Monday, March 30, 2009
More Madness - My Lehive Line
It's another Monday and I'm still mad. Not mad as in "this makes me so angry" but mad as in "this is driving me crazy!"
Last Monday I posted about my 2nd great grandfather Martin Slattery as part of Madness Monday and now I get to post about his wife Margaret Lehive.
As I said last week, since Slattery is a fairly common name in Ireland, I opted to work on Martin's wife whose last name Lehive is fairly uncommon. What I did not anticipate were all the variations of the surname as well as the multitude of errors made by census takers in entering information and in sites like Ancestry transcribing the name.
I spent the entire week tracking down the children of John Lehive (b. abt 1833 in Ireland) here in the United States. I was able to find the name listed as Lehive, Leehive, Lehine, Lehite, Lehigh, Lechive, Sehive, and even Lihiue. As best as I can piece together from various census and military data:
John Leehive married his wife (name unknown) prior to 1861 in England. The Leehive children - John J., Dennis, Margaret and Michael - were all born in Kent or Greenwich, England between 1861 and 1870. It was shortly there after that the family arrived in the United States since John Sr. first appears in the 1880 census living in Rosendale, Ulster County, New York.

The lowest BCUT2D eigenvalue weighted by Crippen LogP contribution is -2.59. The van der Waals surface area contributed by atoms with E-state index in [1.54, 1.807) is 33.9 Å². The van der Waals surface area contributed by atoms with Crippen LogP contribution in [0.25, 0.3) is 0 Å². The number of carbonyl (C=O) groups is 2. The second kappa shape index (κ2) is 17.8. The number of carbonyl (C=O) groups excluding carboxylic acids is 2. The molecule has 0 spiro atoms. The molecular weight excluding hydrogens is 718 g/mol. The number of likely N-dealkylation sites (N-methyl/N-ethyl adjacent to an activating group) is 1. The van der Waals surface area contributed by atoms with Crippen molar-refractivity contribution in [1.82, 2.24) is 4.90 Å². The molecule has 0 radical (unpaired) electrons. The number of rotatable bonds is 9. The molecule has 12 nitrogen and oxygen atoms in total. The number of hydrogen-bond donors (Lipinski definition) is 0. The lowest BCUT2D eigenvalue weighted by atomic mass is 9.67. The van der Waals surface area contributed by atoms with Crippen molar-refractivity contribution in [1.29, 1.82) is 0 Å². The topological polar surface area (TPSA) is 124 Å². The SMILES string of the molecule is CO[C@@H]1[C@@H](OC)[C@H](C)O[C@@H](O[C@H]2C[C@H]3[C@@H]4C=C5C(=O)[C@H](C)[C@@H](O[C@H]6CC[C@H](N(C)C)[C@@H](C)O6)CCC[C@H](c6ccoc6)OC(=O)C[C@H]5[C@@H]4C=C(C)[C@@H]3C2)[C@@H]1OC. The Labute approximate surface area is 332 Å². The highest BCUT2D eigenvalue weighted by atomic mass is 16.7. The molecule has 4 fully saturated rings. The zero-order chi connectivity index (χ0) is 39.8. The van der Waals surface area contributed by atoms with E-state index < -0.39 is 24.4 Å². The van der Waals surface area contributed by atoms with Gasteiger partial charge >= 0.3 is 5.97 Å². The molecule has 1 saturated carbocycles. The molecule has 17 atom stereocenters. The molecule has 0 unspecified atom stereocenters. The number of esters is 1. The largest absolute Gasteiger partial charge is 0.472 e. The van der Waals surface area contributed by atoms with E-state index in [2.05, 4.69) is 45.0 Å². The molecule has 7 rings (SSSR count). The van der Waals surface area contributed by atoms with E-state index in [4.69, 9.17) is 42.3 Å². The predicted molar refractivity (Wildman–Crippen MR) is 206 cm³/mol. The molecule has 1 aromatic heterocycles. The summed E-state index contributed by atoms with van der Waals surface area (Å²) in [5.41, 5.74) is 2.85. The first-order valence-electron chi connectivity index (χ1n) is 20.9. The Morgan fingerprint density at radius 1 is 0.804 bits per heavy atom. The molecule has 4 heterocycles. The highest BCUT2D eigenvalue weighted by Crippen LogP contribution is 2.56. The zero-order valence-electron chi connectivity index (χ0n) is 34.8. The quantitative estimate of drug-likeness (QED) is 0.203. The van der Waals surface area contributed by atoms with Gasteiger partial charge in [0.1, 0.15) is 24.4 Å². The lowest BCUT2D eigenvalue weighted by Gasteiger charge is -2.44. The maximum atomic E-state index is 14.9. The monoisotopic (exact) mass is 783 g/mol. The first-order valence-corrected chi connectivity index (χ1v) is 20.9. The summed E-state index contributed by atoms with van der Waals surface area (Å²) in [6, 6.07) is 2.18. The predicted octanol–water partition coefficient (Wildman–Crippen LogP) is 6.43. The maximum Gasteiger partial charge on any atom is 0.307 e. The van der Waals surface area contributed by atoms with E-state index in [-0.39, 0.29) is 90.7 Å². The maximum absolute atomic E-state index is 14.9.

What happened between the 1880 and 1900 census is not clear - it appears as if John Sr. may have passed away. In addition, Margaret Leehive and Martin Slattery were married, had six children (Mary Slattery, Thomas Slattery, John Vincent Slattery, Martin Slattery, James Slattery and Julia Slattery) and Margaret died prior to the 1900 census.
During the early 20th century, some of the Lehive children remained in Ulster County settling in Kingston, New York while others went to work in the oil refining business in Bayonne, Hudson County, New Jersey.
So my next steps to alleviating this madness? I need to work with some UK sources to find out more about the Lehive family in England and I would love to find information on exactly when they arrived in the United States.